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Ming Double-gourd Vase, Jiajing mark and period

The eleventh Emperor of the Ming dynasty, the Jiajing emperor, who (mis)ruled China from 1521 to 1567, was a tremendously devout taoist.  During the Jiajing reign, Taoist symbolism became omnipresent in art and culture–especially near the end of the emperor’s reign when his fanatical search for immortality began to bring ruin to China.  Jiajing porcelain is distinct in that the robust naturalism of earlier Ming blue and white ware is replaced by increasingly fanciful imagery.  Cranes, dragons, phoenixes, immortals, and flaming pearls all float through a dreamlike magical world.  Sorcerers and magicians frolic happily through scerene forests filled with deer, pine, fungi, and bamboo (all of which are symbols of immortality or longevity).  Frilly clouds complete the picture of whimsical abandon.   Even the shape of porcelain became more fanciful: to quote the website Eloge de l’Art par Alain Truong, (which contains many fine photographs of Jiajing porcelain, several of which are used here), “The double-gourd is a popular symbol of longevity and is associated with the Daoist Immortal Li Tiegui, who is depicted holding a double gourd containing the elixir of immortality.”  The vase at the top of the article, which shows a lighthearted scene of people playing in a garden is double gourd shaped. Here are some additional examples of Jiajing porcelain:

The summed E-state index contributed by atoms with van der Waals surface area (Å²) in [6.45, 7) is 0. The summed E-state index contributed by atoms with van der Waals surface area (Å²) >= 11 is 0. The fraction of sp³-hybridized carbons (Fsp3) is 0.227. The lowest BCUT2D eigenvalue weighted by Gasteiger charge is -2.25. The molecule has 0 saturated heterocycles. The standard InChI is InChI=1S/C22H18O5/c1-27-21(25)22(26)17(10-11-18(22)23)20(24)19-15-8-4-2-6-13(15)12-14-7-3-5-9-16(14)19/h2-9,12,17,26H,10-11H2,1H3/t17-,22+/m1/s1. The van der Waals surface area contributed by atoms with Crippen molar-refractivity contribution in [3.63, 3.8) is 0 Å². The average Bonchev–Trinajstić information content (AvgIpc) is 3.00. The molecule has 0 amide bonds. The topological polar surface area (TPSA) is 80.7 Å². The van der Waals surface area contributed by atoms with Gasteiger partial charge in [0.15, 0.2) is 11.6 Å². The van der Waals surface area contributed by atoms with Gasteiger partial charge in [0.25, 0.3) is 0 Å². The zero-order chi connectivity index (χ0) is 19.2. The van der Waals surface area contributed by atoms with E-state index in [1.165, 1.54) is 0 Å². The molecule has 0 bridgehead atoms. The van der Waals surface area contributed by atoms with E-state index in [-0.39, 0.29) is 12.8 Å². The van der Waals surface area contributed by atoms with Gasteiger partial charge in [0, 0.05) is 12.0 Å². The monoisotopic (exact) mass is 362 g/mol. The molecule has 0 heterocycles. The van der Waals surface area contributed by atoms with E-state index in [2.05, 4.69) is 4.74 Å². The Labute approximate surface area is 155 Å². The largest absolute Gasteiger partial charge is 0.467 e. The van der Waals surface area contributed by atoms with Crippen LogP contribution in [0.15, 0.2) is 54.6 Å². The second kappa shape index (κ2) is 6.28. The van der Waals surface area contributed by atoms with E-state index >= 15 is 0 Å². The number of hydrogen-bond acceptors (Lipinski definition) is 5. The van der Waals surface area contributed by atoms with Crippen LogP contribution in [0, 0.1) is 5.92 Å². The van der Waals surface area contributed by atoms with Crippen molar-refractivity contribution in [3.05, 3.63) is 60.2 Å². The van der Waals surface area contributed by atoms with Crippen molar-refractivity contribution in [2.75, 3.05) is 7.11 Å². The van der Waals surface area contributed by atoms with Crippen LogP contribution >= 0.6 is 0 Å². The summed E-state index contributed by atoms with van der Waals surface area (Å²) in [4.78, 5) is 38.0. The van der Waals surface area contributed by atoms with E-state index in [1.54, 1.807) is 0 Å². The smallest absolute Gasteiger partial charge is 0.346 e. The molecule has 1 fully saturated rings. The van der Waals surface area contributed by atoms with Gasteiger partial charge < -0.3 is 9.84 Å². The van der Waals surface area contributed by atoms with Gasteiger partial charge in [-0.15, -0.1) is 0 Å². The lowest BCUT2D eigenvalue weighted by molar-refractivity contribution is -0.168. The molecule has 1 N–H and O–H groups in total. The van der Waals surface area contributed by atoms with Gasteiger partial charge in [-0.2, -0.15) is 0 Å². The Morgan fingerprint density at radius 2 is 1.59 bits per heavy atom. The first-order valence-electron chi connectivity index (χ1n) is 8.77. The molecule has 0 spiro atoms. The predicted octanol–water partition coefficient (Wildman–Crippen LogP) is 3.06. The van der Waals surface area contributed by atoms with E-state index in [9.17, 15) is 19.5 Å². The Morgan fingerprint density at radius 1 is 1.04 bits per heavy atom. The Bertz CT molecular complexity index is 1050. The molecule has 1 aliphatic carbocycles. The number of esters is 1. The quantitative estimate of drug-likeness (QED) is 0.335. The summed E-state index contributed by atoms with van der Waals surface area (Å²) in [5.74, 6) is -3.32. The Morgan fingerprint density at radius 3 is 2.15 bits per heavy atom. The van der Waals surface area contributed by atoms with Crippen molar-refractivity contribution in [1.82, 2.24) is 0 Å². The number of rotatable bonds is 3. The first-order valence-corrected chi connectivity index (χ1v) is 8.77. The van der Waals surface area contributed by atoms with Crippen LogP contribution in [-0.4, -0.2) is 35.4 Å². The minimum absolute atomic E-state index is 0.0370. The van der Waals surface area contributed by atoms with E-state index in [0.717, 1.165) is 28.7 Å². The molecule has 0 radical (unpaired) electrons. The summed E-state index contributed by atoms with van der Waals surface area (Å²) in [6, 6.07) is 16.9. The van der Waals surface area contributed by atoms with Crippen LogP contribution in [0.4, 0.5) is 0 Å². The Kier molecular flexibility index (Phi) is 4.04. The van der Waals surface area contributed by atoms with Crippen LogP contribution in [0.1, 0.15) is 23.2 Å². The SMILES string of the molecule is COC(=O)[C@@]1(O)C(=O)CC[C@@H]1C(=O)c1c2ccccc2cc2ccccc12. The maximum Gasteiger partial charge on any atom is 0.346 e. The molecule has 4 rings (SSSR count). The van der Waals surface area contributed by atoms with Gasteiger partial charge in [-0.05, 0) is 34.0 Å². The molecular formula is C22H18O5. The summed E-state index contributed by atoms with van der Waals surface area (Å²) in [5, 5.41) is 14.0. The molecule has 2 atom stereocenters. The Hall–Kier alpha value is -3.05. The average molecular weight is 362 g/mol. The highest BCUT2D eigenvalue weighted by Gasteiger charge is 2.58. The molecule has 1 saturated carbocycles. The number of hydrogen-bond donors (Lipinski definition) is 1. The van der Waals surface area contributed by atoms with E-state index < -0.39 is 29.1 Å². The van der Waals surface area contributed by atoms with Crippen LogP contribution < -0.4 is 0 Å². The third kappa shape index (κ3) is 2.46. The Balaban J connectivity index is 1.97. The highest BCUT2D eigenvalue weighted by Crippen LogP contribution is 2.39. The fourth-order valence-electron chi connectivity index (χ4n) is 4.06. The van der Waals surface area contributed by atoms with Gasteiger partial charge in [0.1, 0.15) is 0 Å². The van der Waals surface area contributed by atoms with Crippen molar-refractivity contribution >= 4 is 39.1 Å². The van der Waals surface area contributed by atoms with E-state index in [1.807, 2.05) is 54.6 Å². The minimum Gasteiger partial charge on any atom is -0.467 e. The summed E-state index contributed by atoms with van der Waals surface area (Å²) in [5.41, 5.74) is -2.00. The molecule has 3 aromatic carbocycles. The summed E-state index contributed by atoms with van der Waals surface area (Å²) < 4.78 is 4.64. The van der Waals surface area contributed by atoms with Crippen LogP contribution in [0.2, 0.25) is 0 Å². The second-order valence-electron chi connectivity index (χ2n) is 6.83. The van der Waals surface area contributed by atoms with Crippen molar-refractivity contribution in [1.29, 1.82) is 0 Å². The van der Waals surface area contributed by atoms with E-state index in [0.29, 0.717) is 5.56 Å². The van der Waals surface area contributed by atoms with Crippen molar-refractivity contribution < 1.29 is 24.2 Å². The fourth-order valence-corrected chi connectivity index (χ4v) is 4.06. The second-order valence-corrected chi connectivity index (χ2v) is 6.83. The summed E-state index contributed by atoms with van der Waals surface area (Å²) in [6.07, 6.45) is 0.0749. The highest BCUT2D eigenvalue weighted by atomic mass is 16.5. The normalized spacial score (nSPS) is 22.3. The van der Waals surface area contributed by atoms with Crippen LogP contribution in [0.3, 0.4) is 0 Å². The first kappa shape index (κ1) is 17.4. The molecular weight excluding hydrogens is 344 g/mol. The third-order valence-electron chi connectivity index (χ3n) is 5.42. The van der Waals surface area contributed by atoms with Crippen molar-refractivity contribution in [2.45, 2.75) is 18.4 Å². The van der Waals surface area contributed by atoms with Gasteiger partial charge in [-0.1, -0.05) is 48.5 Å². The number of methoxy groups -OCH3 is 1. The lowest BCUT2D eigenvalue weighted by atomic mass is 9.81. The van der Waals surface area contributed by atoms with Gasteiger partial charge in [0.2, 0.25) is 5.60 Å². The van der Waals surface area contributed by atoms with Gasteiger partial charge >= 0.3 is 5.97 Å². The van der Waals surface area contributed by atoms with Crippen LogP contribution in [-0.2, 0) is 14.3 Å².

Ming Dynasty Vase, Jianjing mark and period

Another lovely blue and white double gourd vase also reflects the Jiajing zeitgeist.  On this vase, an auspicious crane flies throught the clouds above a powerful dragon.

Ming Jar, Jiajing mark and period

This small jar portrays the four Daoist Immortals Li Tieguai, Liu Hai, Hanshan and Shide dancing in a pine forest beneath swirling clouds.

Ming Double-gourd Vase, Jiajing mark and period

‘Shou’ is the symbol for longevity. This double vase presents numerous shou medallions of various sizes embedded in a matrix of clouds and flames.

The insubstantial nature of the arts and crafts of the Jiajing reign was counterpointed by all-too-real deterioration of conditions within China.  Though occasionally wracked by external wars and secession crisises the early Ming dynasty had been a golden age when Chinese power and affluence reached peak levels.  However as the Jiajing emperor turned his back on the world to sip mercury and contemplate the serenity of clouds, fissures started growing between the Empire’s various classes, the treasury became empty, and barbarians and client states around China perceived opportunities to exploit China’s weakness.

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